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Autism Awareness Month – Mental Health

It’s National Autism Awareness Month! This week, the ASO is focusing on sharing information and resources related to HEALTH/MENTAL HEALTH with our community members.

The following article was written by Dr. Jonathan A. Weiss, Ph.D., C.Psych and focuses on the need for improved mental health supports for individuals on the spectrum.  Dr. Weiss’s article includes helpful links to articles, information and resources related to mental health.


Mental health care and autism: We can do better

Dr. Jonathan A. Weiss, Ph.D., C.Psych.

Associate Professor, Dept. of Psychology, York University

Chair in ASD Treatment and Care Research


Five years ago, I was fortunate to receive a unique five-year research chair from the Canadian Institutes of Health Research in partnership with Autism Speaks Canada, the Canadian Autism Spectrum Disorders Alliance, Health Canada, Kids Brain Health Network (formerly NeuroDevNet) and the Sinneave Family Foundation. When I applied for this award, I indicated that I wanted to focus on understanding and supporting mental health of people with autism, and suggested that we needed to do more in the area. Since then, I’ve collaborated with autistic adults[1], family members, service providers, policy makers, and scientists, to access, generate, and share knowledge about mental health and autism.


There was no question that mental health problems were critical areas to focus on. When I launched an entire blog to autism mental health research, I suggested that there was no way we could ignore this issue. There is a lot that we now know. First, mental health is not just a topic relevant to autism, though people with autism are often at considerably heightened risk compared to peers. For instance, youth with autism are 3 to 4 times more likely to have mental health difficulties compared to the general population, while youth with intellectual disabilities are two to three times more likely. That is, we need to be concerned about the mental health of all children, especially those with developmental disabilities (even if they do not have autism), and even more so for those youth with autism. Second, the story of mental health is not just a story about children. Research that we undertook in collaboration with the Institute for Clinical Evaluative Sciences and the Health Care Access Research and Developmental Disabilities (H-CARDD) program revealed that 51% of young adults in Ontario with autism (aged 18-24 years) have at least one psychiatric diagnosis (like an anxiety disorder or depression), compared to 38% of young adults with other developmental disabilities, and to 20% of the general population. Young adults with autism are also more likely to visit the emergency department for psychiatric reasons compared to peers with and without developmental disabilities. Again, while mental health issues are an important concern for all young adults with developmental disabilities, we need to be very aware of when mental health problems emerge for those with autism in particular, with this heightened risk. Third, there are many reasons why rates are so high, from biological considerations, to known psychosocial stressors (like bullying or maltreatment), and systemic and societal problems (like a lack of acceptance).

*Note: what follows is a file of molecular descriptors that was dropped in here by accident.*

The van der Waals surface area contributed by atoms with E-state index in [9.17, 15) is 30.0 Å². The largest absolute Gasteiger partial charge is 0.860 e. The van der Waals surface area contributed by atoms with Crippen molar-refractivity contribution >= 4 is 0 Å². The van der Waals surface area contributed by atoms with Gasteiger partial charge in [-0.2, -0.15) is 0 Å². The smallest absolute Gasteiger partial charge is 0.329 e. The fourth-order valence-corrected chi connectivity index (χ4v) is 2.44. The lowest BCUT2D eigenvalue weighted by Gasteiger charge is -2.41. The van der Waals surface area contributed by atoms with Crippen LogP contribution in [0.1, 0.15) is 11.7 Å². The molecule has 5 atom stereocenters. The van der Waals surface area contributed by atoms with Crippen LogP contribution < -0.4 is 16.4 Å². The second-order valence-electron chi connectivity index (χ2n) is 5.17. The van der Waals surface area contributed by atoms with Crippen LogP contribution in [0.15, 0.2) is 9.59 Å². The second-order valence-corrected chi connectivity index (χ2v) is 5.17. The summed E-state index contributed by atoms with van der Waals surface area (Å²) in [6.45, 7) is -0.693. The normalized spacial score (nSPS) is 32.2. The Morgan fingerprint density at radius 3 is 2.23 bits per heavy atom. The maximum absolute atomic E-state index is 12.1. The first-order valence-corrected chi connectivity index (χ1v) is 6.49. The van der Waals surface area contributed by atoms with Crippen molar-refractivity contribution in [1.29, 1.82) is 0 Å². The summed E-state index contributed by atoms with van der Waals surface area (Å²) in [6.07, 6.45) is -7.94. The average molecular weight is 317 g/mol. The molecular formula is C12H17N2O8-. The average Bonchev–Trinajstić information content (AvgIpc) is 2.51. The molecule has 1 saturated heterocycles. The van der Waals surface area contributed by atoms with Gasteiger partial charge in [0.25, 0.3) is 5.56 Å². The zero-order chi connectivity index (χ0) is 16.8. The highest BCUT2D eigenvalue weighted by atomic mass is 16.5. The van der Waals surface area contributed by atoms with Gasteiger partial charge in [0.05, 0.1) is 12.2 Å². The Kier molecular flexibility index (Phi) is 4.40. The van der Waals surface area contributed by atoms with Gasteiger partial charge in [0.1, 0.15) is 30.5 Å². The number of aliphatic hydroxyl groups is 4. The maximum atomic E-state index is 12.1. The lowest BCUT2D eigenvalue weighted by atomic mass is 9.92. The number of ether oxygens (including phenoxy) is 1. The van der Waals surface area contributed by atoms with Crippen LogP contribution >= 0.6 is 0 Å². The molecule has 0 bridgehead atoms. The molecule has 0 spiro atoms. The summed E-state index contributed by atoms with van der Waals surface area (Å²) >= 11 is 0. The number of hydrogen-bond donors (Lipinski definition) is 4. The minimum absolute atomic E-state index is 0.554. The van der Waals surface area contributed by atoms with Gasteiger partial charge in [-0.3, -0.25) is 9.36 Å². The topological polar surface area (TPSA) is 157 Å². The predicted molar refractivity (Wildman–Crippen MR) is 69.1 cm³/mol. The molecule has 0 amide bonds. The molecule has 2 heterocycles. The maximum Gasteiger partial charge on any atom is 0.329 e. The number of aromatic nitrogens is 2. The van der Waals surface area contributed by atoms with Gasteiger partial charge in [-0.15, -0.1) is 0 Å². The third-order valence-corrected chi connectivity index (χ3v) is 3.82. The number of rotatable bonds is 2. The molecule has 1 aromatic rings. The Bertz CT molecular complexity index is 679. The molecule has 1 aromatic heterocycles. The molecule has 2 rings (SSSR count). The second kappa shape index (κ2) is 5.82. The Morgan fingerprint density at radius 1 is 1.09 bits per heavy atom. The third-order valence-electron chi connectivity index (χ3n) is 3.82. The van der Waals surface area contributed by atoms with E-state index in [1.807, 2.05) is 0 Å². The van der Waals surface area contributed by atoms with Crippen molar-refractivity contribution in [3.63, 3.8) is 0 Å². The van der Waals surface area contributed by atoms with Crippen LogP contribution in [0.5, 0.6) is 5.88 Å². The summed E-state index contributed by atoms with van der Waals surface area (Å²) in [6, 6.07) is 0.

The fact that rates are so high should call us to action. You would imagine that this would mean that there were specialized evidence-based mental health supports for Canadians with autism. Or at the very least, that they could access general mental health care just like any other Canadian. Unfortunately, this is far from the case. Despite mental health care being a priority for many people on the spectrum in Canada, there is evidence that accessing services is a struggle. There is a myth that having autism means that you can’t benefit from interventions that have been shown to be effective for people without autism. Increasingly, we are learning how we can help children, adolescents, and adults with autism manage their emotional difficulties, especially by understanding how to adapt commonly available cognitive behavioural and mindfulness-based approaches. While not all people on the spectrum may be able to benefit equally from non-specialized approaches, it is frustrating to hear instances where having a diagnosis of autism de facto means a person is ineligible from accessing these kinds of evidence-based supports.